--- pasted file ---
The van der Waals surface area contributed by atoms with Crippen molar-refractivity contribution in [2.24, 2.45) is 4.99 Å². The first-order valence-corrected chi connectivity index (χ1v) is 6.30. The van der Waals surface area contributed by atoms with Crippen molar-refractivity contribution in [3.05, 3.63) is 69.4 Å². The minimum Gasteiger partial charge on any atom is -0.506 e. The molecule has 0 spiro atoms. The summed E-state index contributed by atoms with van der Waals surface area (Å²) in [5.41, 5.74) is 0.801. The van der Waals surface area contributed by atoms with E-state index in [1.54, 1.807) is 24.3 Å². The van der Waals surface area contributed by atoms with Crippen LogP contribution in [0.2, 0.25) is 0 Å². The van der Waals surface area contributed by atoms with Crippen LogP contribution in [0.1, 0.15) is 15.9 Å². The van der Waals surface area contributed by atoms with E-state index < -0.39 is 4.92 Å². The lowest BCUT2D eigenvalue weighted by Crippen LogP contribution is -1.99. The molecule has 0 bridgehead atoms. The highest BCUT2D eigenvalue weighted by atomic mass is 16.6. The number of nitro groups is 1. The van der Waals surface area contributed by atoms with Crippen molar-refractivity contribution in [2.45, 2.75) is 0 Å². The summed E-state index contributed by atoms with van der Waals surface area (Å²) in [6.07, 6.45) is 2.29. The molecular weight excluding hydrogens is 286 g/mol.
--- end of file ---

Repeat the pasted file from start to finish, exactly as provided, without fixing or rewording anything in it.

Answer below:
The van der Waals surface area contributed by atoms with Crippen molar-refractivity contribution in [2.24, 2.45) is 4.99 Å². The first-order valence-corrected chi connectivity index (χ1v) is 6.30. The van der Waals surface area contributed by atoms with Crippen molar-refractivity contribution in [3.05, 3.63) is 69.4 Å². The minimum Gasteiger partial charge on any atom is -0.506 e. The molecule has 0 spiro atoms. The summed E-state index contributed by atoms with van der Waals surface area (Å²) in [5.41, 5.74) is 0.801. The van der Waals surface area contributed by atoms with E-state index in [1.54, 1.807) is 24.3 Å². The van der Waals surface area contributed by atoms with Crippen LogP contribution in [0.2, 0.25) is 0 Å². The van der Waals surface area contributed by atoms with Crippen LogP contribution in [0.1, 0.15) is 15.9 Å². The van der Waals surface area contributed by atoms with E-state index < -0.39 is 4.92 Å². The lowest BCUT2D eigenvalue weighted by Crippen LogP contribution is -1.99. The molecule has 0 bridgehead atoms. The highest BCUT2D eigenvalue weighted by atomic mass is 16.6. The number of nitro groups is 1. The van der Waals surface area contributed by atoms with Crippen molar-refractivity contribution in [2.45, 2.75) is 0 Å². The summed E-state index contributed by atoms with van der Waals surface area (Å²) in [6.07, 6.45) is 2.29. The molecular weight excluding hydrogens is 286 g/mol.